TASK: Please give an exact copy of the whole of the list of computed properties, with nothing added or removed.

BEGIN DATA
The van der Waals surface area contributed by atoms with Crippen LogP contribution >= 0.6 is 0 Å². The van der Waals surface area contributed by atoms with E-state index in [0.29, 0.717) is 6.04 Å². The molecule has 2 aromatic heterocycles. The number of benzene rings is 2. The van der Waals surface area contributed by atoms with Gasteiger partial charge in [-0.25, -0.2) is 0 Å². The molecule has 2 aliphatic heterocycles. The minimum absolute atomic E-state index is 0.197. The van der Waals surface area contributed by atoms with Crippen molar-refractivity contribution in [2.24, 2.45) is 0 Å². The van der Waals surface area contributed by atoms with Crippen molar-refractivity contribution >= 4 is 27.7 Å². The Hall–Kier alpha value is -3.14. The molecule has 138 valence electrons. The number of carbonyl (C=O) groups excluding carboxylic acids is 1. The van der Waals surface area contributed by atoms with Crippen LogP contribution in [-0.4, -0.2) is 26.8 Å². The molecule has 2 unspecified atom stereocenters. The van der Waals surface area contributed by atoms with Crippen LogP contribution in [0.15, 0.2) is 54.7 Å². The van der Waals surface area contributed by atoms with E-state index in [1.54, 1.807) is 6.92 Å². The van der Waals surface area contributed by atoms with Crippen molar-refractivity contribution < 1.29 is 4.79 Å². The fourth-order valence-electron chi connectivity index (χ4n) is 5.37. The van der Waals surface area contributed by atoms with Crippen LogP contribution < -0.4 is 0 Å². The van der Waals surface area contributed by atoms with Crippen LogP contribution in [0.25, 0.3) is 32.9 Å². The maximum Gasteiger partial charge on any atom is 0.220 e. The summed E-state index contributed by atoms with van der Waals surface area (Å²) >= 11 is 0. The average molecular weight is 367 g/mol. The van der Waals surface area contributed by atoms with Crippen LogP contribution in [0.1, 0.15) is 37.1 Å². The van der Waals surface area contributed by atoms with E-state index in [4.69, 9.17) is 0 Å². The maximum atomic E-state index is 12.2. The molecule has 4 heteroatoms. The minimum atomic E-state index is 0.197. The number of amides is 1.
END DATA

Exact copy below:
The van der Waals surface area contributed by atoms with Crippen LogP contribution >= 0.6 is 0 Å². The van der Waals surface area contributed by atoms with E-state index in [0.29, 0.717) is 6.04 Å². The molecule has 2 aromatic heterocycles. The number of benzene rings is 2. The van der Waals surface area contributed by atoms with Gasteiger partial charge in [-0.25, -0.2) is 0 Å². The molecule has 2 aliphatic heterocycles. The minimum absolute atomic E-state index is 0.197. The van der Waals surface area contributed by atoms with Crippen molar-refractivity contribution in [2.24, 2.45) is 0 Å². The van der Waals surface area contributed by atoms with Crippen molar-refractivity contribution >= 4 is 27.7 Å². The Hall–Kier alpha value is -3.14. The molecule has 138 valence electrons. The number of carbonyl (C=O) groups excluding carboxylic acids is 1. The van der Waals surface area contributed by atoms with Crippen LogP contribution in [-0.4, -0.2) is 26.8 Å². The molecule has 2 unspecified atom stereocenters. The van der Waals surface area contributed by atoms with Crippen LogP contribution in [0.15, 0.2) is 54.7 Å². The van der Waals surface area contributed by atoms with E-state index in [1.54, 1.807) is 6.92 Å². The van der Waals surface area contributed by atoms with Crippen molar-refractivity contribution < 1.29 is 4.79 Å². The fourth-order valence-electron chi connectivity index (χ4n) is 5.37. The van der Waals surface area contributed by atoms with Crippen LogP contribution < -0.4 is 0 Å². The van der Waals surface area contributed by atoms with Crippen LogP contribution in [0.25, 0.3) is 32.9 Å². The maximum Gasteiger partial charge on any atom is 0.220 e. The summed E-state index contributed by atoms with van der Waals surface area (Å²) >= 11 is 0. The average molecular weight is 367 g/mol. The van der Waals surface area contributed by atoms with Crippen LogP contribution in [0.1, 0.15) is 37.1 Å². The van der Waals surface area contributed by atoms with E-state index in [4.69, 9.17) is 0 Å². The maximum atomic E-state index is 12.2. The molecule has 4 heteroatoms. The minimum atomic E-state index is 0.197. The number of amides is 1.